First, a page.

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Journal of Chemical Ecology

, Volume 33, Issue 12, pp 2209–2217 | Cite as

Honeybee (Apis cerana) Foraging Responses to the Toxic Honey of Tripterygium hypoglaucum (Celastraceae): Changing Threshold of Nectar Acceptability

  • K. Tan
  • Y. H. Guo
  • S. W. Nicolson
  • S. E. Radloff
  • Q. S. Song
  • H. R. Hepburn
Article

Abstract

To investigate honeybee foraging responses to toxic nectar, honey was collected from Apis cerana colonies in the Yaoan county of Yunnan Province, China, during June, when flowers of Tripterygium hypoglaucum were the main nectar source available. Pollen analysis confirmed the origin of the honey, and high-performance liquid chromatography showed the prominent component triptolide to be present at a concentration of 0.61 μg/g ± 0.11 SD. In cage tests that used young adult worker bees, significantly more of those provided with a diet of T. hypoglaucum honey mixed with sugar powder (1:1) died within 6 d (68.3%) compared to control groups provided with normal honey mixed with sugar powder (15.8%). Honeybees were trained to visit feeders that contained honey of T. hypoglaucum (toxic honey) as the test group and honey of Vicia sativa or Elsholtzia ciliata as control groups (all honeys diluted 1:3 with water). Bees preferred the feeders with normal honey to those with toxic honey, as shown by significantly higher visiting frequencies and longer imbibition times. However, when the feeder of normal honey was removed, leaving only honey of T. hypoglaucum, the foraging bees returned to the toxic honey after a few seconds of hesitation, and both visiting frequency and imbibition time increased to values previously recorded for normal honey. Toxic honey thus became acceptable to the bees in the absence of other nectar sources.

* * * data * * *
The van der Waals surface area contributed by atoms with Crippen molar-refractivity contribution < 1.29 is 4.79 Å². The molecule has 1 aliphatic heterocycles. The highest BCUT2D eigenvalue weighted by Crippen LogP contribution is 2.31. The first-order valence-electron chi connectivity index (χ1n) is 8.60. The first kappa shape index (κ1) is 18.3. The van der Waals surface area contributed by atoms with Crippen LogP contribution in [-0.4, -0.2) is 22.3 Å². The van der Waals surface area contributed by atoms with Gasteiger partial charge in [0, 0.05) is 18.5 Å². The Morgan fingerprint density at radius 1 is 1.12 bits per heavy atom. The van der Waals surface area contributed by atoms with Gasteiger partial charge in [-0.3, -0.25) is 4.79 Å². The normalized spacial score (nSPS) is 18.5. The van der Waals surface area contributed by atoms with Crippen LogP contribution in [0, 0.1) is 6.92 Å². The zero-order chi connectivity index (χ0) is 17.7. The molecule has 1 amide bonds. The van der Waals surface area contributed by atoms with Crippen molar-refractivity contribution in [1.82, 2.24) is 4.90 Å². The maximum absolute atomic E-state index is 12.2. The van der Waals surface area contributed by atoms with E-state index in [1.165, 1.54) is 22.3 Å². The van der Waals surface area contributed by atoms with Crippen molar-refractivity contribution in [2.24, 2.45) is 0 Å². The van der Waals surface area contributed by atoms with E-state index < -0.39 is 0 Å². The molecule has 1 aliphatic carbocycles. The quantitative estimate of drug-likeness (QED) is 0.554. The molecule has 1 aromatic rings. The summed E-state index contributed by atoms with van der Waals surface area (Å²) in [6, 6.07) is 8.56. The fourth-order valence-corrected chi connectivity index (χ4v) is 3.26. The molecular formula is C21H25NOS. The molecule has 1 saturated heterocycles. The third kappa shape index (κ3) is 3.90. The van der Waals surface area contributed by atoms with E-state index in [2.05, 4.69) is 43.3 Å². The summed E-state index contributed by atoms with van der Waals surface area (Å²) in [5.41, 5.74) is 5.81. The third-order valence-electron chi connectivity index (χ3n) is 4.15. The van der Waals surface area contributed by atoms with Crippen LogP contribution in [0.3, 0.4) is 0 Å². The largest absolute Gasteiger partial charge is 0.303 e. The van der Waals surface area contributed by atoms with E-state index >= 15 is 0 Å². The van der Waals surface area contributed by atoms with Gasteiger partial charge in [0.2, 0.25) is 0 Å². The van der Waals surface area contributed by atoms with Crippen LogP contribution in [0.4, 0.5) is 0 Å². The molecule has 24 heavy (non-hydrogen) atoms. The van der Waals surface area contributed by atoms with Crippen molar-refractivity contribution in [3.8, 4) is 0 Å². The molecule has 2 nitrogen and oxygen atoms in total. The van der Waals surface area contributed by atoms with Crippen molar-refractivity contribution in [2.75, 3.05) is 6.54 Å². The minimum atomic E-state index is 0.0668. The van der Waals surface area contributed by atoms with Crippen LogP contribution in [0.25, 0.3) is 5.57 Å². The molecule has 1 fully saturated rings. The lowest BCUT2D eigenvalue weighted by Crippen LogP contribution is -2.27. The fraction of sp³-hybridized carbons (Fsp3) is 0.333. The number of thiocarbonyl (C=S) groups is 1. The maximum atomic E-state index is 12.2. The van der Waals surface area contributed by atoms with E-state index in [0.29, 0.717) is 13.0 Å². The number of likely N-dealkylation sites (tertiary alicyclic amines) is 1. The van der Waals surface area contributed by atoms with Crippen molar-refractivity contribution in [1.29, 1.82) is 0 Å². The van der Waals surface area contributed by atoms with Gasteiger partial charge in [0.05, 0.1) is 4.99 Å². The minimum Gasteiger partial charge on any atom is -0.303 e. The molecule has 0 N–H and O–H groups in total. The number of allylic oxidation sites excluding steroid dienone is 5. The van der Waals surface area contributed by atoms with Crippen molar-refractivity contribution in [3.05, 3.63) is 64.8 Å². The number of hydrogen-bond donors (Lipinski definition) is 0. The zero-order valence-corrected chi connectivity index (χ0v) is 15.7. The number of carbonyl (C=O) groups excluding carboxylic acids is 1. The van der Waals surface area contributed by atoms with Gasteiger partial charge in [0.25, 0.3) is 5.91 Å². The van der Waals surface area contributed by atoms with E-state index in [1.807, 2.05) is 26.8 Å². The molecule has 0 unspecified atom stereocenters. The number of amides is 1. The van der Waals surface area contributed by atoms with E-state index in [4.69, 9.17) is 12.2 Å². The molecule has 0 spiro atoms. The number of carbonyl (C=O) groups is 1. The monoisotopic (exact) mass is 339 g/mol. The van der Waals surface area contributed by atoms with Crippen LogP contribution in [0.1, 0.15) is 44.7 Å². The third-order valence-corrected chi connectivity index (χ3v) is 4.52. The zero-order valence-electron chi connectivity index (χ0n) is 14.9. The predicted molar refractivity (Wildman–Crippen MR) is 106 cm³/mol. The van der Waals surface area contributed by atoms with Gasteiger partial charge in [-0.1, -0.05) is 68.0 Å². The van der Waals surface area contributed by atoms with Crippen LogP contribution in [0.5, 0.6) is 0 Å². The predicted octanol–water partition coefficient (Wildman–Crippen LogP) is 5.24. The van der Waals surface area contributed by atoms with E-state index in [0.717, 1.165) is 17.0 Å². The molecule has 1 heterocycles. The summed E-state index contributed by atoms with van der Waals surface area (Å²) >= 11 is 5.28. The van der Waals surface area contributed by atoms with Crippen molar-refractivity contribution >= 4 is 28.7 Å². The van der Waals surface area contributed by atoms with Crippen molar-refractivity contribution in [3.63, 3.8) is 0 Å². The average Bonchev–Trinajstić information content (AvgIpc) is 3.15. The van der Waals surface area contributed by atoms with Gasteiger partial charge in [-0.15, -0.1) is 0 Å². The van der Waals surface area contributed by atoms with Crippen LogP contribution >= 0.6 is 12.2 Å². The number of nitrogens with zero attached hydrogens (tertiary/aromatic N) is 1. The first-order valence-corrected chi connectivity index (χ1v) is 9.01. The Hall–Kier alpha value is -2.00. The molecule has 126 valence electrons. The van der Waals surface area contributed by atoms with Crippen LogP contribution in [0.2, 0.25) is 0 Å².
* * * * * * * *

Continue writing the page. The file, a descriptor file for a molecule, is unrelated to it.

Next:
Keywords

Toxic nectar Secondary compounds Terpenoids Honeybees Deterrence Toxicity 

Notes

Acknowledgements

Financial support was granted by the Xishuangbanna Tropical Botanical Garden, Chinese Academy of Science and the Yunnan Agricultural University of China.

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Copyright information

© Springer Science+Business Media, LLC 2007

Authors and Affiliations

  • K. Tan
    • 1
    • 2
  • Y. H. Guo
    • 2
  • S. W. Nicolson
    • 3
  • S. E. Radloff
    • 4
  • Q. S. Song
    • 1
  • H. R. Hepburn
    • 2
    • 5
  1. 1.Xishuangbanna Tropical Botanical GardenChinese Academy of SciencesKunmingPeople’s Republic of China
  2. 2.Eastern Bee Research InstituteYunnan Agricultural UniversityHeilongtanPeople’s Republic of China
  3. 3.Department of Zoology and EntomologyUniversity of PretoriaPretoriaSouth Africa
  4. 4.Department of StatisticsRhodes UniversityGrahamstownSouth Africa
  5. 5.Department of Zoology and EntomologyRhodes UniversityGrahamstownSouth Africa

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